An agricultural commodity is a vital component of global financial markets, encompassing a wide array of natural resources that are derived from living organisms and used for various human purposes. The definition of agricultural commodities is comprehensive and includes various categories as outlined in Commodity Futures Trading Commission regulation 1.3(zz).
Categories of Agricultural Commodities
Enumerated Commodities: The first category of agricultural commodities includes those specifically listed in section 1a of the Commodity Exchange Act (CEA). These enumerated commodities are fundamental to agricultural trading and include staples like wheat, cotton, corn, the soybean complex, livestock, and more. These commodities have well-established markets and serve as essential components of the global food and agricultural supply chain.
General Operational Definition: This broader category covers all other commodities derived from living organisms, including plant, animal, and aquatic life. These commodities are generally fungible within their respective classes, meaning they can be exchanged or substituted easily due to their similar characteristics. They are primarily used for human food, shelter, animal feed, or natural fiber production. Examples of commodities falling under this category include coffee, cocoa, timber, and fish.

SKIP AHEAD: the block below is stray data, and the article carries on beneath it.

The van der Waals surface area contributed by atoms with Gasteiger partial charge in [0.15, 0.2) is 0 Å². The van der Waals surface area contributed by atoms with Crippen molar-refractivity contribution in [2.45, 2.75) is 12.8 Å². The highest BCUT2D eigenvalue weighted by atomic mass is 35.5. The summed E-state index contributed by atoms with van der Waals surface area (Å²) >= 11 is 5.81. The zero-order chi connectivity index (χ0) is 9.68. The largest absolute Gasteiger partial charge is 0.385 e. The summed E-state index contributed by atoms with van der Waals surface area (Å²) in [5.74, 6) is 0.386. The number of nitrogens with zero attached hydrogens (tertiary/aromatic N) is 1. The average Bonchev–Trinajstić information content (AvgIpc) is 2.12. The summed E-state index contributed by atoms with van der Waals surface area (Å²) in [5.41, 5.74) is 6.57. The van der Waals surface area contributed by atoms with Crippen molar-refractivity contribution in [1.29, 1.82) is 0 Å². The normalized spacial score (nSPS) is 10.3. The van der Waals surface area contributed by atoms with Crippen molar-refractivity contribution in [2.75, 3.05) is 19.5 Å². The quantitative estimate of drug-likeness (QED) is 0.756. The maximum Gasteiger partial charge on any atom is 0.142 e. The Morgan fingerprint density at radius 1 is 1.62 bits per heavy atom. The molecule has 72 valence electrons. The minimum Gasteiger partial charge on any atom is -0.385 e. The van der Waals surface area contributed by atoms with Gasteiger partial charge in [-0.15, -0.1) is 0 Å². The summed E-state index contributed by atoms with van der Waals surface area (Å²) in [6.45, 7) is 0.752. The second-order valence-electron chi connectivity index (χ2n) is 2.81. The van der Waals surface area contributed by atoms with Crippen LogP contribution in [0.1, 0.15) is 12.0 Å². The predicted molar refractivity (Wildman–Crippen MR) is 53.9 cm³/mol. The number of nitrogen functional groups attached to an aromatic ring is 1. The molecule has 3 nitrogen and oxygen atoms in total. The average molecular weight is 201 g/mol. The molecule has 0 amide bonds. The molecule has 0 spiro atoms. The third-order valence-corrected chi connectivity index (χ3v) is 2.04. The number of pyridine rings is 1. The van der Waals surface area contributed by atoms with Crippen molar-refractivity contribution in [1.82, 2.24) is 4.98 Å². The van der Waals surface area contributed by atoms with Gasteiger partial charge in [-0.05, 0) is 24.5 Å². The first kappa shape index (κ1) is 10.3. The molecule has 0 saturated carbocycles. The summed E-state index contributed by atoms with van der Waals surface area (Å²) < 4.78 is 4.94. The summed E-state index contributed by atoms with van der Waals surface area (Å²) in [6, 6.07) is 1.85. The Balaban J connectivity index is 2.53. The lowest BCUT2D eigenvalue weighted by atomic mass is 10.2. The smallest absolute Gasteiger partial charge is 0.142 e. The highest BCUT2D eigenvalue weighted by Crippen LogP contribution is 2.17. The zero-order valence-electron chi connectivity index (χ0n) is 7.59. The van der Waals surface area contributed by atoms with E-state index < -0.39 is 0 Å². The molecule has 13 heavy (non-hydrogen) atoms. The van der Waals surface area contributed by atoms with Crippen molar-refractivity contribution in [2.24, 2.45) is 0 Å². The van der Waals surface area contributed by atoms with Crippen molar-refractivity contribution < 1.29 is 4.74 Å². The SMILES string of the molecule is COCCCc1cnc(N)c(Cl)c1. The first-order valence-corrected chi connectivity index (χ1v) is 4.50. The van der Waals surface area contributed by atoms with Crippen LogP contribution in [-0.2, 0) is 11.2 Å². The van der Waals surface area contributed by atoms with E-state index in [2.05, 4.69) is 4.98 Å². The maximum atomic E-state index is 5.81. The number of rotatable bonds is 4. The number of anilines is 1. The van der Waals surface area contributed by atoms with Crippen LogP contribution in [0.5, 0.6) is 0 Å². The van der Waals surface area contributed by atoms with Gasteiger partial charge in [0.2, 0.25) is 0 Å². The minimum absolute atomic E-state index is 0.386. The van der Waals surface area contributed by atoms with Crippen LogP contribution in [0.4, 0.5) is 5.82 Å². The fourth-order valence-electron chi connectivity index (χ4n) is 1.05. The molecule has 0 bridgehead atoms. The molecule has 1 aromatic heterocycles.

Catch-All Category: The third category encompasses agricultural commodities that are generally recognized as being agricultural in nature but may not fit precisely within the general operational definition. Examples include tobacco, products of horticulture (such as fruits and vegetables), and any other commodities consumed by animals or humans. The Commodities Futures Trading Commission (CFTC) has the authority to designate additional commodities under this category through rulemaking processes.
Commodity-Based Indexes: The final category pertains to commodity-based indexes primarily composed of underlying agricultural commodities. These indexes, widely used by investors and traders, track the performance of various agricultural commodities. Examples include commodity price indexes and agricultural commodity exchange-traded funds (ETFs).